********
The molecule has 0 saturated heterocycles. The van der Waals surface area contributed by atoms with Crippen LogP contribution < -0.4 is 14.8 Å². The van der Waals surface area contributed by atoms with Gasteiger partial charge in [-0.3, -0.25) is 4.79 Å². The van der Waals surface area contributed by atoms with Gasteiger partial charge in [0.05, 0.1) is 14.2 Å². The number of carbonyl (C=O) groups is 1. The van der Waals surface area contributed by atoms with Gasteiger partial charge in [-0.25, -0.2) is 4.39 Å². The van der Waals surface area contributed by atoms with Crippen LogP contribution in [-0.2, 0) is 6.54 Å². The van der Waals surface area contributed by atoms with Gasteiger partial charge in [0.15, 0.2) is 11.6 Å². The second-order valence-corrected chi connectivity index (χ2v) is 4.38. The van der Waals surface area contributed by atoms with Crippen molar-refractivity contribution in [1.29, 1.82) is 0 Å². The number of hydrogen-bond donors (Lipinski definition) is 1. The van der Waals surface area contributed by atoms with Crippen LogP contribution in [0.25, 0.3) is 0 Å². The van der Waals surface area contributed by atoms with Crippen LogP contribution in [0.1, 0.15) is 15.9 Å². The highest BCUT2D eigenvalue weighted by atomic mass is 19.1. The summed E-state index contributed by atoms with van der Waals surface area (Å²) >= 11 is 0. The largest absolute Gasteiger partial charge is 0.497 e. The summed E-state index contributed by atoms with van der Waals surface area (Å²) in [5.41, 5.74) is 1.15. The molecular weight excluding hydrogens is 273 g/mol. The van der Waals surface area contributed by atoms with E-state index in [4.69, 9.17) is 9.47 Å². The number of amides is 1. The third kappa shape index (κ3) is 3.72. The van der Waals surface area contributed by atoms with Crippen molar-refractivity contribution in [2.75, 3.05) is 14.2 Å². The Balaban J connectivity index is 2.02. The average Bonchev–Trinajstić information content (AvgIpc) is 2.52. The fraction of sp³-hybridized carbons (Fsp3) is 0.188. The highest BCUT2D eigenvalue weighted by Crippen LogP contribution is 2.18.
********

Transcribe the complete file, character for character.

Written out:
The molecule has 0 saturated heterocycles. The van der Waals surface area contributed by atoms with Crippen LogP contribution < -0.4 is 14.8 Å². The van der Waals surface area contributed by atoms with Gasteiger partial charge in [-0.3, -0.25) is 4.79 Å². The van der Waals surface area contributed by atoms with Gasteiger partial charge in [0.05, 0.1) is 14.2 Å². The number of carbonyl (C=O) groups is 1. The van der Waals surface area contributed by atoms with Gasteiger partial charge in [-0.25, -0.2) is 4.39 Å². The van der Waals surface area contributed by atoms with Crippen LogP contribution in [-0.2, 0) is 6.54 Å². The van der Waals surface area contributed by atoms with Gasteiger partial charge in [0.15, 0.2) is 11.6 Å². The second-order valence-corrected chi connectivity index (χ2v) is 4.38. The van der Waals surface area contributed by atoms with Crippen molar-refractivity contribution in [1.29, 1.82) is 0 Å². The number of hydrogen-bond donors (Lipinski definition) is 1. The van der Waals surface area contributed by atoms with Crippen LogP contribution in [0.25, 0.3) is 0 Å². The van der Waals surface area contributed by atoms with Crippen LogP contribution in [0.1, 0.15) is 15.9 Å². The highest BCUT2D eigenvalue weighted by atomic mass is 19.1. The summed E-state index contributed by atoms with van der Waals surface area (Å²) >= 11 is 0. The largest absolute Gasteiger partial charge is 0.497 e. The summed E-state index contributed by atoms with van der Waals surface area (Å²) in [5.41, 5.74) is 1.15. The molecular weight excluding hydrogens is 273 g/mol. The van der Waals surface area contributed by atoms with E-state index in [4.69, 9.17) is 9.47 Å². The number of amides is 1. The third kappa shape index (κ3) is 3.72. The van der Waals surface area contributed by atoms with Crippen molar-refractivity contribution in [2.75, 3.05) is 14.2 Å². The Balaban J connectivity index is 2.02. The average Bonchev–Trinajstić information content (AvgIpc) is 2.52. The fraction of sp³-hybridized carbons (Fsp3) is 0.188. The highest BCUT2D eigenvalue weighted by Crippen LogP contribution is 2.18.